Undoan exercise
Zengo undoikkyo undo in two directions


HaraOne's center of mass, located about 2" below the navel. Traditionally this was thought to be the location of the spirit/mind/(source of KI). Aikido techniques should be executed as much as possible from or through one's HARA.
Irimi(lit. "Entering the Body") Entering movement. Many aikidoists think that the IRIMI movement expresses the very essence of aikido. The idea behind IRIMI is to place oneself in relation to an attacker in such a way that the attacker is unable to continue to attack effectively, and in such a way that one is able to control effectively the attacker's balance. (See SHIKAKU).
Katathe shoulder (also, a set of movements as in karate forms)
Katatethe wrist
MaeFront. Thus MAE UKEMI = "forward fall/roll".
Omote to the front (see also ura)
ShomenHead / top of head
Soto Mawariout-side movements
TenshinA movement where NAGE retreats 45 degrees away from the attack (esp. to UKE's open side).
Uchi Mawariinside movements
Urato the back (see also omote)
Ura"Rear." A class of aikido techniques executed by moving behind the attacker and turning. Sometimes URA techniques are called TENKAN (turning) techniques.
Ushiro Wazaany attack from behind
YokomenSide of the head.


Katatekosatoricross-hand grab to the wrist (e.g. right to right, ai-hanmi)
Katatetorione hand grab to wrist
Katatorione hand grab to the collar
Morotetoritwo hands on one
Ryotetoriboth wrists grabbed from the front (two on two)
Shomenuchistrike to forehead
Toria grab
Tsukithrust or punch
Ushiro Kubishimechoke from behind with free hand grabbing wrist
Ushiro Ryokatatoriboth shoulders grabbed from behind
Ushiro Tekubitoriboth wrists grabbed from behind


Ai Nuke"Mutual escape." An outcome of a duel where each participant escapes harm. This corresponds to the ideal of aikido according to which a conflict is resolved without injury to any party involved.
Ai Uchi"Mutual kill." An outcome of a duel where each participant kills the other. In classical Japanese swordmanship, practitioners were often encouraged to enter a duel with the goal of achieving at least an AI UCHI. The resolution to win the duel even at the cost of one's own life was thought to aid in cultivating an attitude of single-minded focus on the task of cutting down one's opponent. This single-minded focus is exemplified in aikido in the technique, IKKYO, where one enters into an attacker's range in order to effect the technique.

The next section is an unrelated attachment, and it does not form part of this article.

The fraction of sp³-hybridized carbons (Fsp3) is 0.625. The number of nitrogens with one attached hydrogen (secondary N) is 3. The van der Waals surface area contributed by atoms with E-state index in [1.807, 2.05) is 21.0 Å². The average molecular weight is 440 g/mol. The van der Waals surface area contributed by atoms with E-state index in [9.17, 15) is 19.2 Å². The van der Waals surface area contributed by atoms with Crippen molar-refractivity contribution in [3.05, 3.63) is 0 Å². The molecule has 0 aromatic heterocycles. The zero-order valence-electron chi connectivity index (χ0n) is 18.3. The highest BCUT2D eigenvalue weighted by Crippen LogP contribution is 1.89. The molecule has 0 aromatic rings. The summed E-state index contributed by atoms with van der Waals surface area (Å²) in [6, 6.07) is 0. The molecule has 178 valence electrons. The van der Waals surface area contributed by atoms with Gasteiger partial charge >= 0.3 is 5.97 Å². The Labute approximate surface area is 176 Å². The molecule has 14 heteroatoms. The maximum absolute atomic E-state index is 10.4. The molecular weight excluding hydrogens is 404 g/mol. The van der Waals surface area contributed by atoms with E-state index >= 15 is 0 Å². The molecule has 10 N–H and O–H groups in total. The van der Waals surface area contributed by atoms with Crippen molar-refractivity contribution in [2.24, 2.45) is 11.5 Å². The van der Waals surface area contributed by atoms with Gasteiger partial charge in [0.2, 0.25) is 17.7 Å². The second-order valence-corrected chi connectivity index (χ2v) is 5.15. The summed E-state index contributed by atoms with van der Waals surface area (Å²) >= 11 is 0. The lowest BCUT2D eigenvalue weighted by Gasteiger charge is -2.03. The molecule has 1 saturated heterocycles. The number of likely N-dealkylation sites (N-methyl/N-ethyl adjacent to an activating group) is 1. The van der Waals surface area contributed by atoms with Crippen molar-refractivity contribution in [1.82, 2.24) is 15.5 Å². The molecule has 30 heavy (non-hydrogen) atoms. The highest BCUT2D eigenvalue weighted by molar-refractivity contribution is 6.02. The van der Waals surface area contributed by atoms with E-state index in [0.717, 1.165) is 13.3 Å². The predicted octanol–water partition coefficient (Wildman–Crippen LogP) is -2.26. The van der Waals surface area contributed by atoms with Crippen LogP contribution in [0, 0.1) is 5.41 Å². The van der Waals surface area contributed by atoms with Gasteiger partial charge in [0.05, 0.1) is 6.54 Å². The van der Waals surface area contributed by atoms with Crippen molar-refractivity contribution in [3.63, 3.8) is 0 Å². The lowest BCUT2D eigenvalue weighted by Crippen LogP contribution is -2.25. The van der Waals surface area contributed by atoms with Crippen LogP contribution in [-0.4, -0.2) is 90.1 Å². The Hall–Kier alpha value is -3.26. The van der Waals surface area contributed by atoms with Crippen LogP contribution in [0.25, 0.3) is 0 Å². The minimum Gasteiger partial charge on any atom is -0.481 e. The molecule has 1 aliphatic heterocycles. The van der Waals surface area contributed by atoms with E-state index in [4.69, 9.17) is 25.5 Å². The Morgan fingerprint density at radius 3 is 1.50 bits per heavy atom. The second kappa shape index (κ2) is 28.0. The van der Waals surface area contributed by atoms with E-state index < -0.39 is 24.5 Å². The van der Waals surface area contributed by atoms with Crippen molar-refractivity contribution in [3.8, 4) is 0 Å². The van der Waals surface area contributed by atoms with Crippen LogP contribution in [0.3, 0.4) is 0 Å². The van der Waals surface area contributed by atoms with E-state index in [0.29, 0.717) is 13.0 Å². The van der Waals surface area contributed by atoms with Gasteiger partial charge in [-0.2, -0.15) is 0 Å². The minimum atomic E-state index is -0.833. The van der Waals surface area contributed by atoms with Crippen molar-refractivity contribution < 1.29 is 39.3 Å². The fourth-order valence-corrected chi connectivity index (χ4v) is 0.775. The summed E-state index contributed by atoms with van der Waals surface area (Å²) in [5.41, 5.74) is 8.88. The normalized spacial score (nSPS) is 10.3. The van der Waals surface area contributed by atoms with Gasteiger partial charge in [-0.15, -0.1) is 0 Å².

Atemi(lit. Striking the Body) Strike directed at the attacker for purposes of unbalancing or distraction. Atemi is often vital for bypassing or "short-circuiting" an attacker's natural responses to aikido techniques. The first thing most people will do when they feel their body being manipulated in an unfamiliar way is to retract their limbs and drop their center of mass down and away from the person performing the technique. By judicious application of atemi, it is possible to create a "window of opportunity" in the attacker's natural defenses, facilitating the application of an aikido technique.
Henkawazaswitching from one technique to another.
Ikkyowrist lock (first technique)
Iriminagea throw using an entering movement
Kaeshi WazaTechnique reversal. (UKE becomes NAGE and vice- versa). This is usually a very advanced form of practice. KAESHI WAZA practice helps to instill a sensitivity to shifts in resistance or direction in the movements of one's partner. Training so as to anticipate and prevent the application of KAESHI WAZA against one's own techniques greatly sharpens aikido skills.
Kaeshiwazacounter techniques
Katame waza"Hold-down" (pinning) techniques.
Kokyuhoanother name for kokyunage
Kokyunagedescribes many throws with no pressure on the joints
Kotegaeshia technique in which pressure is applied to the wrist by turning it outward
Nikkyowrist lock (second technique)
Sankyowrist lock (third technique)
Shihonagefour-directions throw
Yonkyowrist lock (fourth technique)